The primary gift that shame brings is to help bring you into integrity according to your own moral code and can lead to atonement and behavioral respect. Shame is the internal counterpart to Anger’s external role. Anger sets external boundaries, and Shame sets internal boundaries that help you respect yourself and how you want to show up in the world. In an IFS framework, there are parts known as exiles. Exiles can carry a lot of shame from the past, and are often harder for you to access because there are layers of protection trying to keep the exiles safe. Know that when trying to work with shame, it can be best to do so with a therapist or other trained professional that can support your process. It might be helpful to simply start with noticing when you feel shame and spending some time journaling about what it feels like in your body and what stories come up around your shame. 

How Shame Can Feel In Your Body

Shame can manifest in various parts of the body. It can feel like heat rising, or a flush, intensity, or an internal pull in the gut or another body part. Shame can be paralyzing, leaving your speechless or literally stopping you in your tracks.  You might feel tension in the shoulders, chest tightness, a lump in the throat, or a sinking feeling in the stomach. These sensations often accompany feelings of embarrassment or exposure.

Shame might feel like “I’m in trouble” or “I’m going to get caught doing something wrong.” It can feel childish, if shame entered into your life early.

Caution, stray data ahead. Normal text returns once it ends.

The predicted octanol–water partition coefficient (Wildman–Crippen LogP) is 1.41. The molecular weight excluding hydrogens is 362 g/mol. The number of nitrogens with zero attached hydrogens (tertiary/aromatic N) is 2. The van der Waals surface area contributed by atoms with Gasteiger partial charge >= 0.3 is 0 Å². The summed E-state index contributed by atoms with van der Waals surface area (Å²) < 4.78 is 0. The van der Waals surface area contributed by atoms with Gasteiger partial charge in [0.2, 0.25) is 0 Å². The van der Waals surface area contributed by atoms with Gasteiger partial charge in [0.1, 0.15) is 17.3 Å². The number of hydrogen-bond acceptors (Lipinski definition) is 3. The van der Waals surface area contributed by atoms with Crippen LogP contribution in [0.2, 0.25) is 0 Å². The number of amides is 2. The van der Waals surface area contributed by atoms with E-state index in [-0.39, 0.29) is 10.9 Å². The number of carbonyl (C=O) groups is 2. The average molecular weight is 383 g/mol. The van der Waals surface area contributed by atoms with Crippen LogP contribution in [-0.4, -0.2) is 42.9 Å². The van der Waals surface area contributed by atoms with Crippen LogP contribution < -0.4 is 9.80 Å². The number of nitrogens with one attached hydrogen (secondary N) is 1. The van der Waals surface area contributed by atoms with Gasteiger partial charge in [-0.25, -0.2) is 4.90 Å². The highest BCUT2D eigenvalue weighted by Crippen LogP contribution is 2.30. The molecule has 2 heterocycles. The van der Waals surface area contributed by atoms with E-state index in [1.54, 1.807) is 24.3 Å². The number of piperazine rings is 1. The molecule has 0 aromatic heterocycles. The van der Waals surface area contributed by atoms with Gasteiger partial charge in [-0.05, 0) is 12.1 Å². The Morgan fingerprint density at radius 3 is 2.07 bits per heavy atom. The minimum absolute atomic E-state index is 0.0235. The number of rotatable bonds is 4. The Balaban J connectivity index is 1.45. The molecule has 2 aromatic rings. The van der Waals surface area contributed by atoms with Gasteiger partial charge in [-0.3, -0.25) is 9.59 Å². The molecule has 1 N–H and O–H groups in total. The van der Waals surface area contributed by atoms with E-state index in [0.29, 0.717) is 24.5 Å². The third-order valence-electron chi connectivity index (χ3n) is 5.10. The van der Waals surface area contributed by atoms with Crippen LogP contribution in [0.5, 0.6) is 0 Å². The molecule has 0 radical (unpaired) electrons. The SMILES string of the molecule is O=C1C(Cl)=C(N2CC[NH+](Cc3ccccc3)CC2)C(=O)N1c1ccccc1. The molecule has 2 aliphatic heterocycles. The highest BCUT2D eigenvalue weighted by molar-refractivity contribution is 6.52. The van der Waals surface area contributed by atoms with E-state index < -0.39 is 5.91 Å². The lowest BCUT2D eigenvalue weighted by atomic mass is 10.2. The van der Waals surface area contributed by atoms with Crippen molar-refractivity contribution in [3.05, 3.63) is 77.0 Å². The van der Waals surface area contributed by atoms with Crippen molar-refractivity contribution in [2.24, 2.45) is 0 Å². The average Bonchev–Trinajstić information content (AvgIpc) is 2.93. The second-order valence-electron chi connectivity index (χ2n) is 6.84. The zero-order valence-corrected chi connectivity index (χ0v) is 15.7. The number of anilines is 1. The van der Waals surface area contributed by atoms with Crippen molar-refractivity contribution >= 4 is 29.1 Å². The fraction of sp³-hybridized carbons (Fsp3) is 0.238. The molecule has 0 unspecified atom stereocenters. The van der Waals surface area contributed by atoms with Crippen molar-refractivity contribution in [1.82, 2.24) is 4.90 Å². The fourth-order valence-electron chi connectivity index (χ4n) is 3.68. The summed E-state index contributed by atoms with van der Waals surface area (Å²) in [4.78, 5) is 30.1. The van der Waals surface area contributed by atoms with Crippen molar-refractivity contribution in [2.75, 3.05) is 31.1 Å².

You may notice changes in your breathing pattern, like shallow or rapid breathing, or shame might also cause breath-holding or a sense of being unable to catch one's breath. You may take on a posture of trying to make yourself physically smaller as a protective impulse, such as slumped shoulders, avoiding eye contact, or crossed arms or legs.

You may become more vigilant or sensitive, or even shake. The sensations of shame can be powerful, so please offer yourself tons of compassion when exploring your shame.

Who has been hurt? What must be made right?

Shame, like anger, acts as a guide helping us see when we have crossed our own internal boundary. So you can see your healthy shame as a form of anger toward yourself, when you have done something wrong or you have been convinced what you did is wrong. When we are in a healthy relationship with our shame, it can help us to live the life we want according to our own ethics and moral code and help us to be in right relationship with others. It can help us recognize our own shadowy behaviors and make amends to those we may have hurt. 

The Power of Healthy Shame

In her book, Karla MacLaren says that when we are in healthy relationship with our shame, we will see the world as a place of grace, rather than living in fear of punishment. When we can trust our shame to help us restore integrity, we will flow easily into happiness and contentment, knowing that we are living in line with our own moral code. 


I hope you’ll join me in the meditation that follows as we get in touch with our shame to create space for its healthy expression in a safe space. As we journey together, remember that shame, when approached with respect and curiosity, is a guide. Trust yourself, welcome your emotions, and allow shame to play its role in protection and restoration.